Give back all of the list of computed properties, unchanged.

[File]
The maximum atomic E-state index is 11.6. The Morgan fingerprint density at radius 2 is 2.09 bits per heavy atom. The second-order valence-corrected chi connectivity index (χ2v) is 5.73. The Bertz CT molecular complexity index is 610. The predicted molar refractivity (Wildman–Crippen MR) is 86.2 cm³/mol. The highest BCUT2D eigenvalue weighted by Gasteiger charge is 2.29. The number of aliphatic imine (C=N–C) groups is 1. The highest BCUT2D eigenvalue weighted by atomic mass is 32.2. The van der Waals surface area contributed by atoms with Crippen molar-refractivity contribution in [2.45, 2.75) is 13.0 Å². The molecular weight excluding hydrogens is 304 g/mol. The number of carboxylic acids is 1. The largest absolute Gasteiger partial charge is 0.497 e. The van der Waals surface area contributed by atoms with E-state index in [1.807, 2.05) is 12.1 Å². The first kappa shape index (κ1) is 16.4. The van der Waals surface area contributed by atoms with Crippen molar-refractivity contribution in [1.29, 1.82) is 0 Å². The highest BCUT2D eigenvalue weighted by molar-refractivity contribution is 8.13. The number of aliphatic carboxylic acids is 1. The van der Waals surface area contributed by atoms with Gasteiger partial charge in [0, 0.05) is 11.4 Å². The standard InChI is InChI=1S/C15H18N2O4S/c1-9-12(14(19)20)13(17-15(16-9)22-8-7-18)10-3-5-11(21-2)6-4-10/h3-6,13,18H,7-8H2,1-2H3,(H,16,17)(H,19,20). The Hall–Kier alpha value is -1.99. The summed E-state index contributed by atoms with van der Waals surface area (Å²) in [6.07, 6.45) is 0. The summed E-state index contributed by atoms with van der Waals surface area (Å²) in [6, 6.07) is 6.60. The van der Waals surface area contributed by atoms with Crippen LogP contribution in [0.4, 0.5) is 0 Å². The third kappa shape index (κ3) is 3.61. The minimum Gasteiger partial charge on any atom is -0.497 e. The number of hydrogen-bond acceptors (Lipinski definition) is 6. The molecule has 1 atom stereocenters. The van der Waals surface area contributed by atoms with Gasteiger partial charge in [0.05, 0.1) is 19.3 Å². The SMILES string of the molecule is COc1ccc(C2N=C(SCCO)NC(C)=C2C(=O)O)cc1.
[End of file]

The maximum atomic E-state index is 11.6. The Morgan fingerprint density at radius 2 is 2.09 bits per heavy atom. The second-order valence-corrected chi connectivity index (χ2v) is 5.73. The Bertz CT molecular complexity index is 610. The predicted molar refractivity (Wildman–Crippen MR) is 86.2 cm³/mol. The highest BCUT2D eigenvalue weighted by Gasteiger charge is 2.29. The number of aliphatic imine (C=N–C) groups is 1. The highest BCUT2D eigenvalue weighted by atomic mass is 32.2. The van der Waals surface area contributed by atoms with Crippen molar-refractivity contribution in [2.45, 2.75) is 13.0 Å². The molecular weight excluding hydrogens is 304 g/mol. The number of carboxylic acids is 1. The largest absolute Gasteiger partial charge is 0.497 e. The van der Waals surface area contributed by atoms with E-state index in [1.807, 2.05) is 12.1 Å². The first kappa shape index (κ1) is 16.4. The van der Waals surface area contributed by atoms with Crippen molar-refractivity contribution in [1.29, 1.82) is 0 Å². The highest BCUT2D eigenvalue weighted by molar-refractivity contribution is 8.13. The number of aliphatic carboxylic acids is 1. The van der Waals surface area contributed by atoms with Gasteiger partial charge in [0, 0.05) is 11.4 Å². The standard InChI is InChI=1S/C15H18N2O4S/c1-9-12(14(19)20)13(17-15(16-9)22-8-7-18)10-3-5-11(21-2)6-4-10/h3-6,13,18H,7-8H2,1-2H3,(H,16,17)(H,19,20). The Hall–Kier alpha value is -1.99. The summed E-state index contributed by atoms with van der Waals surface area (Å²) in [6.07, 6.45) is 0. The summed E-state index contributed by atoms with van der Waals surface area (Å²) in [6, 6.07) is 6.60. The van der Waals surface area contributed by atoms with Crippen LogP contribution in [0.4, 0.5) is 0 Å². The third kappa shape index (κ3) is 3.61. The minimum Gasteiger partial charge on any atom is -0.497 e. The number of hydrogen-bond acceptors (Lipinski definition) is 6. The molecule has 1 atom stereocenters. The van der Waals surface area contributed by atoms with Gasteiger partial charge in [0.05, 0.1) is 19.3 Å². The SMILES string of the molecule is COc1ccc(C2N=C(SCCO)NC(C)=C2C(=O)O)cc1.